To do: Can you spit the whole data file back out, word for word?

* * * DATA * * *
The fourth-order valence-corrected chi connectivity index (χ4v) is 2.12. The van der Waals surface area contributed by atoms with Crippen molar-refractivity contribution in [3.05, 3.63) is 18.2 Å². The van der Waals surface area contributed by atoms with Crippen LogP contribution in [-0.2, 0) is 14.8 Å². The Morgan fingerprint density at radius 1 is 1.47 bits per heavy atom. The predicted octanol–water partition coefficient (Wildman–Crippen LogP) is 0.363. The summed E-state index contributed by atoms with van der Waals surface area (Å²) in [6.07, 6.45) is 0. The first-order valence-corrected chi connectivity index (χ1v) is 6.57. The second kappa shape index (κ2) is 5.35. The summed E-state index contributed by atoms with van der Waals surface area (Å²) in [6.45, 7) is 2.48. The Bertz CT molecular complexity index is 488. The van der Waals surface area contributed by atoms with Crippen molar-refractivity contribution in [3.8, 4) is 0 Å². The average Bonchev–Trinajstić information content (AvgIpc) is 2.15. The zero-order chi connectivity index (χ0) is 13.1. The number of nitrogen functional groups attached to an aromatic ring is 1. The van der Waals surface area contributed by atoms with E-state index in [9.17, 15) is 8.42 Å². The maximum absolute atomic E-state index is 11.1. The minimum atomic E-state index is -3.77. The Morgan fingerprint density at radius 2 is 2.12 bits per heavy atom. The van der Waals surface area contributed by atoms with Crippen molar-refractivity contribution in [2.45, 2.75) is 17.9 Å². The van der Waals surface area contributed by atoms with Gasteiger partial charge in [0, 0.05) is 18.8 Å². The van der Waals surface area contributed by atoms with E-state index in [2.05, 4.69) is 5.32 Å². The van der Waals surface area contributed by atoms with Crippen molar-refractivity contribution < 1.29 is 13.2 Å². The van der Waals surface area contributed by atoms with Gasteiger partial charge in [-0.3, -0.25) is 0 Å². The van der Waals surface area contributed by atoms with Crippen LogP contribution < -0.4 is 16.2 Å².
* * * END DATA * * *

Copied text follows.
The fourth-order valence-corrected chi connectivity index (χ4v) is 2.12. The van der Waals surface area contributed by atoms with Crippen molar-refractivity contribution in [3.05, 3.63) is 18.2 Å². The van der Waals surface area contributed by atoms with Crippen LogP contribution in [-0.2, 0) is 14.8 Å². The Morgan fingerprint density at radius 1 is 1.47 bits per heavy atom. The predicted octanol–water partition coefficient (Wildman–Crippen LogP) is 0.363. The summed E-state index contributed by atoms with van der Waals surface area (Å²) in [6.07, 6.45) is 0. The first-order valence-corrected chi connectivity index (χ1v) is 6.57. The second kappa shape index (κ2) is 5.35. The summed E-state index contributed by atoms with van der Waals surface area (Å²) in [6.45, 7) is 2.48. The Bertz CT molecular complexity index is 488. The van der Waals surface area contributed by atoms with Crippen molar-refractivity contribution in [3.8, 4) is 0 Å². The average Bonchev–Trinajstić information content (AvgIpc) is 2.15. The zero-order chi connectivity index (χ0) is 13.1. The number of nitrogen functional groups attached to an aromatic ring is 1. The van der Waals surface area contributed by atoms with E-state index in [9.17, 15) is 8.42 Å². The maximum absolute atomic E-state index is 11.1. The minimum atomic E-state index is -3.77. The Morgan fingerprint density at radius 2 is 2.12 bits per heavy atom. The van der Waals surface area contributed by atoms with Crippen molar-refractivity contribution in [2.45, 2.75) is 17.9 Å². The van der Waals surface area contributed by atoms with Gasteiger partial charge in [0, 0.05) is 18.8 Å². The van der Waals surface area contributed by atoms with E-state index in [2.05, 4.69) is 5.32 Å². The van der Waals surface area contributed by atoms with Crippen molar-refractivity contribution < 1.29 is 13.2 Å². The van der Waals surface area contributed by atoms with Gasteiger partial charge in [-0.3, -0.25) is 0 Å². The van der Waals surface area contributed by atoms with Crippen LogP contribution < -0.4 is 16.2 Å².